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Tito: Indians' bats will come around vs. LHPs

Francona attributes struggles against lefties to cold lineup, not systemic issue
MLB.com @MLBastian

CLEVELAND -- Increased exposure to a specific type of pitcher is usually a good thing for an offense. That has not been the case for the Indians, who have seen more than their fair share of left-handed starters in the season's first two weeks.

In a 4-1 loss on Sunday afternoon, the latest lefty to carve up Cleveland's lineup was Detroit's Matthew Boyd. The southpaw spotted his fastball and kept the Tribe off-balance with a sharp changeup. That mix helped quiet an Indians offense that enjoyed a 13-run, 19-hit outburst less than 24 hours earlier.

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CLEVELAND -- Increased exposure to a specific type of pitcher is usually a good thing for an offense. That has not been the case for the Indians, who have seen more than their fair share of left-handed starters in the season's first two weeks.

In a 4-1 loss on Sunday afternoon, the latest lefty to carve up Cleveland's lineup was Detroit's Matthew Boyd. The southpaw spotted his fastball and kept the Tribe off-balance with a sharp changeup. That mix helped quiet an Indians offense that enjoyed a 13-run, 19-hit outburst less than 24 hours earlier.

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"We've gotten opportunities," Indians outfielder Brandon Guyer said. "We've been in situations where we can get big runs on the board or tie it up or take the lead. We just haven't taken advantage of those situations. Sometimes, you've got to credit the pitcher. We're just not getting it done."

Specifically, Cleveland can credit the left-handed pitchers.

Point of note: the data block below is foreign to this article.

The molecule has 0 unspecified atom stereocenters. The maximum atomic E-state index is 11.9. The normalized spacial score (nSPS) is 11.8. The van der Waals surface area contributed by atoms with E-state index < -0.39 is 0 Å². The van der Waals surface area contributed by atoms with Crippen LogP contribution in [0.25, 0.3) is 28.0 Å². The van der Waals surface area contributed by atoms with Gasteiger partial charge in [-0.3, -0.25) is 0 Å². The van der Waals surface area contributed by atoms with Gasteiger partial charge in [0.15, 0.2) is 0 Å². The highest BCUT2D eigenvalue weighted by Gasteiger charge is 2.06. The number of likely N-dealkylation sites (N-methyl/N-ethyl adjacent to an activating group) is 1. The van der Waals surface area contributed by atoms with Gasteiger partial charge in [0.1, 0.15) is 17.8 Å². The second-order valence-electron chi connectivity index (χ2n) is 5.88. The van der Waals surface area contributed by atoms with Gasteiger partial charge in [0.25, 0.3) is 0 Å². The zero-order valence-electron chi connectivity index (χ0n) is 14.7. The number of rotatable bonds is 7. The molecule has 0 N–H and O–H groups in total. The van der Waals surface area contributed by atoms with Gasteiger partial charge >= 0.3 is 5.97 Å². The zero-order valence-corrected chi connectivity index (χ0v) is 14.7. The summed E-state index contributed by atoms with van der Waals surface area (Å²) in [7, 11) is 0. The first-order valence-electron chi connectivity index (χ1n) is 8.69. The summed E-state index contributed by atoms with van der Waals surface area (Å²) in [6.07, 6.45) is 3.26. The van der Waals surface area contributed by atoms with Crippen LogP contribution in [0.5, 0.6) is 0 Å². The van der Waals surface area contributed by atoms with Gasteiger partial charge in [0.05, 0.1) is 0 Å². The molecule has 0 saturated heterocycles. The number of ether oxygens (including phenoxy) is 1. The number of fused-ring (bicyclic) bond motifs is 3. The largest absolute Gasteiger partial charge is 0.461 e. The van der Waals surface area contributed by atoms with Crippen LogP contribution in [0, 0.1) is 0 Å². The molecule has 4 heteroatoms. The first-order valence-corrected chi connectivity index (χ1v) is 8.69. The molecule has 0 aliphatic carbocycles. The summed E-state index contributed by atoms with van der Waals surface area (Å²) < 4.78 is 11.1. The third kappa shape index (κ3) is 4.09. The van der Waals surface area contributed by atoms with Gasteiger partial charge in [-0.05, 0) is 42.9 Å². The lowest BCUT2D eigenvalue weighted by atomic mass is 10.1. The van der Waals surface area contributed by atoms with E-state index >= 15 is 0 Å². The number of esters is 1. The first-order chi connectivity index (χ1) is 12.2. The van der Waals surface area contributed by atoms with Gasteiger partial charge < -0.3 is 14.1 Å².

Video: DET@CLE: Boyd turns in six innings of one-run ball

Twelve games into the season, the Indians have seen six lefty starters: Martin Perez, Cole Hamels, Patrick Corbin, Derek Holland, Daniel Norris and Boyd. Combined, that group has gone 4-1 with a 2.00 ERA against Cleveland. All four of those wins came via the most recent four left-handers, who held the Tribe to just one earned run over 24 innings.

Part of the issue is that Cleveland's lineup has yet to click on all cylinders as a whole. Slugger Edwin Encarnacion has yet to tap much into his power. Leadoff man Carlos Santana has labored of late. Catcher Yan Gomes has been in a funk since the season's outset. Guyer and Austin Jackson -- who play primarily against lefties -- have also been cold.

"It's different styles of pitchers," Indians manager Terry Francona said. "And I like our lineup against lefties. It's just the first [12] games of the year, we've seen six of them. When Guyer starts getting on track and doing some damage, things like that, it'll look different."

A year ago, Guyer hit .336 with a 1.021 OPS against lefties. After his 1-for-3 showing against Boyd on Sunday, the Indians' outfielder is now batting .158 with a .396 OPS through 19 at-bats. The sample size is small, but it helps explain why Cleveland headed into Sunday's action hitting . 206 (.627 OPS) against lefties this year.

Video: DET@CLE: Boyd shows quick reflexes to rob Guyer

In the sixth inning on Sunday, Boyd struck Guyer out with two outs and a runner on second, preserving Detroit's 2-1 lead.

"Personally, I've had a lot of situations, and I haven't gotten it done," Guyer said. "That's really frustrating."

Boyd nearly threw as many changeups (27) as four-seamers (31), highlighting one of Cleveland's weaknesses at the moment.

According to Statcast™, the Indians are batting .125 with a .125 slugging percentage against left-handed changeups this season. Entering Sunday, the Major League average was a .199 batting average and .313 slugging. The Indians went 1-for-6 against Boyd's changeup with a single, one strikeout, one flyout and three groundouts, including two inning-ending double plays.

Boyd did not show the Tribe the changeup in the first inning, but he fired it more often as the game wore on. He ended with one run allowed in six innings of work.

"I've got my game plan," Boyd said. "And you go into the game with your strengths. But, as the game goes on, you make adjustments as they make adjustments."

Jordan Bastian has covered the Indians for MLB.com since 2011, and previously covered the Blue Jays from 2006-10. Read his blog, Major League Bastian, follow him on Twitter @MLBastian and listen to his podcast.

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